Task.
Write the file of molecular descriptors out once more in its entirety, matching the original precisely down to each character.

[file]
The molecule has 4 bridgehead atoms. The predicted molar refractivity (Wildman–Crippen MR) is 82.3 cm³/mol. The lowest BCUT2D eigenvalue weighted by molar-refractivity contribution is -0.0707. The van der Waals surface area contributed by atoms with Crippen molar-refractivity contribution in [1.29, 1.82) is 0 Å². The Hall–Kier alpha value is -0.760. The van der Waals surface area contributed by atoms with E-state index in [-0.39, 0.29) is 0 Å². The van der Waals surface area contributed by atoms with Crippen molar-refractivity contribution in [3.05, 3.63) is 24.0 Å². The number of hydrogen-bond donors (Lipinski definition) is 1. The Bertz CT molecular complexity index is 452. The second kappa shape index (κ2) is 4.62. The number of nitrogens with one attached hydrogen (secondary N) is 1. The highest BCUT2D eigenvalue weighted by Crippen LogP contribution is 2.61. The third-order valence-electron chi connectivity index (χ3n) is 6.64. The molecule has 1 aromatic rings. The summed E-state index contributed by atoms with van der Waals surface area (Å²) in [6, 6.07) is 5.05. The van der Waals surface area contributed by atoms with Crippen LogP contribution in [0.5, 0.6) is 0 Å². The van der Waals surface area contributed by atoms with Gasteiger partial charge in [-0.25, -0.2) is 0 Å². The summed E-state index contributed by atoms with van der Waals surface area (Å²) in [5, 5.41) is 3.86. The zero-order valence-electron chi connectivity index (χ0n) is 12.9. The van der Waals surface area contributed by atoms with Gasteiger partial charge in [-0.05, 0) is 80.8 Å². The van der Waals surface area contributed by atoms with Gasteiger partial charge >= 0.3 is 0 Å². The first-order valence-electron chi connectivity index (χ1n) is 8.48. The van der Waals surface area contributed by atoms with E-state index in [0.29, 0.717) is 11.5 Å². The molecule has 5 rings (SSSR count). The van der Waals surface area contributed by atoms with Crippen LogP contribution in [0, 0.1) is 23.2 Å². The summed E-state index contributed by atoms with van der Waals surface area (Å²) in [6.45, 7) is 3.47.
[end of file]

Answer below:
The molecule has 4 bridgehead atoms. The predicted molar refractivity (Wildman–Crippen MR) is 82.3 cm³/mol. The lowest BCUT2D eigenvalue weighted by molar-refractivity contribution is -0.0707. The van der Waals surface area contributed by atoms with Crippen molar-refractivity contribution in [1.29, 1.82) is 0 Å². The Hall–Kier alpha value is -0.760. The van der Waals surface area contributed by atoms with E-state index in [-0.39, 0.29) is 0 Å². The van der Waals surface area contributed by atoms with Crippen molar-refractivity contribution in [3.05, 3.63) is 24.0 Å². The number of hydrogen-bond donors (Lipinski definition) is 1. The Bertz CT molecular complexity index is 452. The second kappa shape index (κ2) is 4.62. The number of nitrogens with one attached hydrogen (secondary N) is 1. The highest BCUT2D eigenvalue weighted by Crippen LogP contribution is 2.61. The third-order valence-electron chi connectivity index (χ3n) is 6.64. The molecule has 1 aromatic rings. The summed E-state index contributed by atoms with van der Waals surface area (Å²) in [6, 6.07) is 5.05. The van der Waals surface area contributed by atoms with Crippen LogP contribution in [0.5, 0.6) is 0 Å². The van der Waals surface area contributed by atoms with Gasteiger partial charge in [-0.25, -0.2) is 0 Å². The summed E-state index contributed by atoms with van der Waals surface area (Å²) in [5, 5.41) is 3.86. The zero-order valence-electron chi connectivity index (χ0n) is 12.9. The van der Waals surface area contributed by atoms with Gasteiger partial charge in [-0.05, 0) is 80.8 Å². The van der Waals surface area contributed by atoms with Gasteiger partial charge >= 0.3 is 0 Å². The first-order valence-electron chi connectivity index (χ1n) is 8.48. The van der Waals surface area contributed by atoms with E-state index in [0.29, 0.717) is 11.5 Å². The molecule has 5 rings (SSSR count). The van der Waals surface area contributed by atoms with Crippen LogP contribution in [0, 0.1) is 23.2 Å². The summed E-state index contributed by atoms with van der Waals surface area (Å²) in [6.45, 7) is 3.47.